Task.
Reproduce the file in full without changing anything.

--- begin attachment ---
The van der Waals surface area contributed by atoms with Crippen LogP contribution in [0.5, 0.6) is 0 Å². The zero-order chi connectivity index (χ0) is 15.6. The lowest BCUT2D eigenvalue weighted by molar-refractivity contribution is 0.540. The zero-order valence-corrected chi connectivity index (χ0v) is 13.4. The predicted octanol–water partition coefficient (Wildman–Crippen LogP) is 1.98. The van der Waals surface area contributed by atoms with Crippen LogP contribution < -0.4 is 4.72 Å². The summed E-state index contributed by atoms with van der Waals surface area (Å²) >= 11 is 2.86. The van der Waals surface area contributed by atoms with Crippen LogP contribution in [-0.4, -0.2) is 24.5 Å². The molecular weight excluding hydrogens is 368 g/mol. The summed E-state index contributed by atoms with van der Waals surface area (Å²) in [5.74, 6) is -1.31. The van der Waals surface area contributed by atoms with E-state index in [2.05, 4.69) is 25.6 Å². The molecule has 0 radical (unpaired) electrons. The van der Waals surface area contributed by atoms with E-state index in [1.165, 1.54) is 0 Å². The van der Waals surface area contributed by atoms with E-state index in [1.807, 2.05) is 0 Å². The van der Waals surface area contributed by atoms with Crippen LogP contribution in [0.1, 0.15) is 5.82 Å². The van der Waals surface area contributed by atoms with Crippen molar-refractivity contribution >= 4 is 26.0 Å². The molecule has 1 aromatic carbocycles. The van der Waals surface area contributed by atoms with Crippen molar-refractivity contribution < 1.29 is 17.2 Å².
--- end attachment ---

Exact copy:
The van der Waals surface area contributed by atoms with Crippen LogP contribution in [0.5, 0.6) is 0 Å². The zero-order chi connectivity index (χ0) is 15.6. The lowest BCUT2D eigenvalue weighted by molar-refractivity contribution is 0.540. The zero-order valence-corrected chi connectivity index (χ0v) is 13.4. The predicted octanol–water partition coefficient (Wildman–Crippen LogP) is 1.98. The van der Waals surface area contributed by atoms with Crippen LogP contribution < -0.4 is 4.72 Å². The summed E-state index contributed by atoms with van der Waals surface area (Å²) >= 11 is 2.86. The van der Waals surface area contributed by atoms with Crippen LogP contribution in [-0.4, -0.2) is 24.5 Å². The molecular weight excluding hydrogens is 368 g/mol. The summed E-state index contributed by atoms with van der Waals surface area (Å²) in [5.74, 6) is -1.31. The van der Waals surface area contributed by atoms with E-state index in [2.05, 4.69) is 25.6 Å². The molecule has 0 radical (unpaired) electrons. The van der Waals surface area contributed by atoms with E-state index in [1.165, 1.54) is 0 Å². The van der Waals surface area contributed by atoms with E-state index in [1.807, 2.05) is 0 Å². The van der Waals surface area contributed by atoms with Crippen LogP contribution in [0.1, 0.15) is 5.82 Å². The van der Waals surface area contributed by atoms with Crippen molar-refractivity contribution >= 4 is 26.0 Å². The molecule has 1 aromatic carbocycles. The van der Waals surface area contributed by atoms with Crippen molar-refractivity contribution < 1.29 is 17.2 Å².